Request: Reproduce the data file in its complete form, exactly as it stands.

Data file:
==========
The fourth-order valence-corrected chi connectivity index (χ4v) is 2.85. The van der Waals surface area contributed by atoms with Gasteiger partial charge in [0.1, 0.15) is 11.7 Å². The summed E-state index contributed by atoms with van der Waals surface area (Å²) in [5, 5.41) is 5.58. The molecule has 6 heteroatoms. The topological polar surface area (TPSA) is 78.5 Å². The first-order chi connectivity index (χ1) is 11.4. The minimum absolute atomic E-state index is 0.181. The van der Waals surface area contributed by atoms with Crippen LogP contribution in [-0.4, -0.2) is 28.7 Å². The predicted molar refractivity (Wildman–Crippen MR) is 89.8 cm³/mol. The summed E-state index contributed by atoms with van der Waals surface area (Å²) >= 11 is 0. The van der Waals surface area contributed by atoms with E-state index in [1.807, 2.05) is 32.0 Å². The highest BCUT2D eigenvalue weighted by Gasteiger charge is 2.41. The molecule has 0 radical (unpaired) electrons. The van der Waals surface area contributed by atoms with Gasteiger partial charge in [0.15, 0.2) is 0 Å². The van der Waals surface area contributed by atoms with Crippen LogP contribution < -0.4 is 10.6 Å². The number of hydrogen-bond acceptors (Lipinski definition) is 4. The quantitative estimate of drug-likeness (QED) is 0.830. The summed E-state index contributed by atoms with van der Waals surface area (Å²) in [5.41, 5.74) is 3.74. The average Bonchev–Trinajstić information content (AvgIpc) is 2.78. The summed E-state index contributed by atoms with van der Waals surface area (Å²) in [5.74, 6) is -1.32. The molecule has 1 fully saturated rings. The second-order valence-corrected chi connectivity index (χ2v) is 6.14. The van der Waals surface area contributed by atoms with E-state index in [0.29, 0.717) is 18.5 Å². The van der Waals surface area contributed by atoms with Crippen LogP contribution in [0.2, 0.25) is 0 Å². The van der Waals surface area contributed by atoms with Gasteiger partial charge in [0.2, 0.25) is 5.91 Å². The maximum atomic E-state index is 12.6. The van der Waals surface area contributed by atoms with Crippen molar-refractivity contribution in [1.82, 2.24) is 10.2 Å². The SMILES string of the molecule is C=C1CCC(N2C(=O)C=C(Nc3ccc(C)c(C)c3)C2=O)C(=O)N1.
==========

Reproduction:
The fourth-order valence-corrected chi connectivity index (χ4v) is 2.85. The van der Waals surface area contributed by atoms with Gasteiger partial charge in [0.1, 0.15) is 11.7 Å². The summed E-state index contributed by atoms with van der Waals surface area (Å²) in [5, 5.41) is 5.58. The molecule has 6 heteroatoms. The topological polar surface area (TPSA) is 78.5 Å². The first-order chi connectivity index (χ1) is 11.4. The minimum absolute atomic E-state index is 0.181. The van der Waals surface area contributed by atoms with Crippen LogP contribution in [-0.4, -0.2) is 28.7 Å². The predicted molar refractivity (Wildman–Crippen MR) is 89.8 cm³/mol. The summed E-state index contributed by atoms with van der Waals surface area (Å²) >= 11 is 0. The van der Waals surface area contributed by atoms with E-state index in [1.807, 2.05) is 32.0 Å². The highest BCUT2D eigenvalue weighted by Gasteiger charge is 2.41. The molecule has 0 radical (unpaired) electrons. The van der Waals surface area contributed by atoms with Gasteiger partial charge in [0.15, 0.2) is 0 Å². The van der Waals surface area contributed by atoms with Crippen LogP contribution < -0.4 is 10.6 Å². The number of hydrogen-bond acceptors (Lipinski definition) is 4. The quantitative estimate of drug-likeness (QED) is 0.830. The summed E-state index contributed by atoms with van der Waals surface area (Å²) in [5.41, 5.74) is 3.74. The average Bonchev–Trinajstić information content (AvgIpc) is 2.78. The summed E-state index contributed by atoms with van der Waals surface area (Å²) in [5.74, 6) is -1.32. The molecule has 1 fully saturated rings. The second-order valence-corrected chi connectivity index (χ2v) is 6.14. The van der Waals surface area contributed by atoms with E-state index in [0.29, 0.717) is 18.5 Å². The van der Waals surface area contributed by atoms with Crippen LogP contribution in [0.2, 0.25) is 0 Å². The van der Waals surface area contributed by atoms with Gasteiger partial charge in [0.2, 0.25) is 5.91 Å². The maximum atomic E-state index is 12.6. The van der Waals surface area contributed by atoms with Crippen molar-refractivity contribution in [1.82, 2.24) is 10.2 Å². The SMILES string of the molecule is C=C1CCC(N2C(=O)C=C(Nc3ccc(C)c(C)c3)C2=O)C(=O)N1.